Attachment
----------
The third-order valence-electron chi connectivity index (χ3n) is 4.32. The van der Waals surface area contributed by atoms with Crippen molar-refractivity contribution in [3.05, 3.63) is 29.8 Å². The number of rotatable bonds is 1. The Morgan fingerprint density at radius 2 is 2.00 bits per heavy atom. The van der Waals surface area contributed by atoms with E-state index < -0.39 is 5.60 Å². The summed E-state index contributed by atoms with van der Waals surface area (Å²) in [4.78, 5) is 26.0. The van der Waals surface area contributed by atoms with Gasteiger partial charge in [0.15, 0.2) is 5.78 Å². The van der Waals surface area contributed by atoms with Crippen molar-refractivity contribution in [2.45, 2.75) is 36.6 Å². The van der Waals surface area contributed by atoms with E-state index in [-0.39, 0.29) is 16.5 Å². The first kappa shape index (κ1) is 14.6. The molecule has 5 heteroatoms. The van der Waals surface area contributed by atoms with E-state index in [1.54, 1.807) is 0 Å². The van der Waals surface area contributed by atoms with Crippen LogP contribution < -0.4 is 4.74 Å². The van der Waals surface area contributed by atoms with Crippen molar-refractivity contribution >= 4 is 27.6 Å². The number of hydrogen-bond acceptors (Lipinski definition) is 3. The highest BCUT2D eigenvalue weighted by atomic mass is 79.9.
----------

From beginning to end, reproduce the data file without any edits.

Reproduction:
The third-order valence-electron chi connectivity index (χ3n) is 4.32. The van der Waals surface area contributed by atoms with Crippen molar-refractivity contribution in [3.05, 3.63) is 29.8 Å². The number of rotatable bonds is 1. The Morgan fingerprint density at radius 2 is 2.00 bits per heavy atom. The van der Waals surface area contributed by atoms with E-state index < -0.39 is 5.60 Å². The summed E-state index contributed by atoms with van der Waals surface area (Å²) in [4.78, 5) is 26.0. The van der Waals surface area contributed by atoms with Gasteiger partial charge in [0.15, 0.2) is 5.78 Å². The van der Waals surface area contributed by atoms with Crippen molar-refractivity contribution in [2.45, 2.75) is 36.6 Å². The van der Waals surface area contributed by atoms with E-state index in [-0.39, 0.29) is 16.5 Å². The first kappa shape index (κ1) is 14.6. The molecule has 5 heteroatoms. The van der Waals surface area contributed by atoms with E-state index in [1.54, 1.807) is 0 Å². The van der Waals surface area contributed by atoms with Crippen LogP contribution < -0.4 is 4.74 Å². The van der Waals surface area contributed by atoms with Crippen molar-refractivity contribution >= 4 is 27.6 Å². The number of hydrogen-bond acceptors (Lipinski definition) is 3. The highest BCUT2D eigenvalue weighted by atomic mass is 79.9.